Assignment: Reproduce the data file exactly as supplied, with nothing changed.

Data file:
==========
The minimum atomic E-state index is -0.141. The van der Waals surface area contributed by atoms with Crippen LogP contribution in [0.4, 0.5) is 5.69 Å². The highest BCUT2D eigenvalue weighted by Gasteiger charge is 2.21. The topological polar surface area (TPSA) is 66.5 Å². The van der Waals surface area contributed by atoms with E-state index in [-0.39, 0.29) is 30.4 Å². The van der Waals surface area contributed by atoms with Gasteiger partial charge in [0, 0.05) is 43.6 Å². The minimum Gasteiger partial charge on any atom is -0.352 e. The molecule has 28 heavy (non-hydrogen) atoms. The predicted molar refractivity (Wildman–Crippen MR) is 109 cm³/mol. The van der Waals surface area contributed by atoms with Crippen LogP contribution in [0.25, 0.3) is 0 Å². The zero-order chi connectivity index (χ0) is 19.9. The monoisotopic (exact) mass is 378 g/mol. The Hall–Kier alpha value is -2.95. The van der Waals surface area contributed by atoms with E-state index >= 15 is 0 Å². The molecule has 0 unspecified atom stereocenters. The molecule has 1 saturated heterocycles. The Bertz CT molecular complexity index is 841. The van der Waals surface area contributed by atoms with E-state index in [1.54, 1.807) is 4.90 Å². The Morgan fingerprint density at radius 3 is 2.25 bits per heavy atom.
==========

The minimum atomic E-state index is -0.141. The van der Waals surface area contributed by atoms with Crippen LogP contribution in [0.4, 0.5) is 5.69 Å². The highest BCUT2D eigenvalue weighted by Gasteiger charge is 2.21. The topological polar surface area (TPSA) is 66.5 Å². The van der Waals surface area contributed by atoms with E-state index in [-0.39, 0.29) is 30.4 Å². The van der Waals surface area contributed by atoms with Gasteiger partial charge in [0, 0.05) is 43.6 Å². The minimum Gasteiger partial charge on any atom is -0.352 e. The molecule has 28 heavy (non-hydrogen) atoms. The predicted molar refractivity (Wildman–Crippen MR) is 109 cm³/mol. The van der Waals surface area contributed by atoms with Crippen LogP contribution in [0.25, 0.3) is 0 Å². The zero-order chi connectivity index (χ0) is 19.9. The monoisotopic (exact) mass is 378 g/mol. The Hall–Kier alpha value is -2.95. The van der Waals surface area contributed by atoms with E-state index >= 15 is 0 Å². The molecule has 0 unspecified atom stereocenters. The molecule has 1 saturated heterocycles. The Bertz CT molecular complexity index is 841. The van der Waals surface area contributed by atoms with E-state index in [1.54, 1.807) is 4.90 Å². The Morgan fingerprint density at radius 3 is 2.25 bits per heavy atom.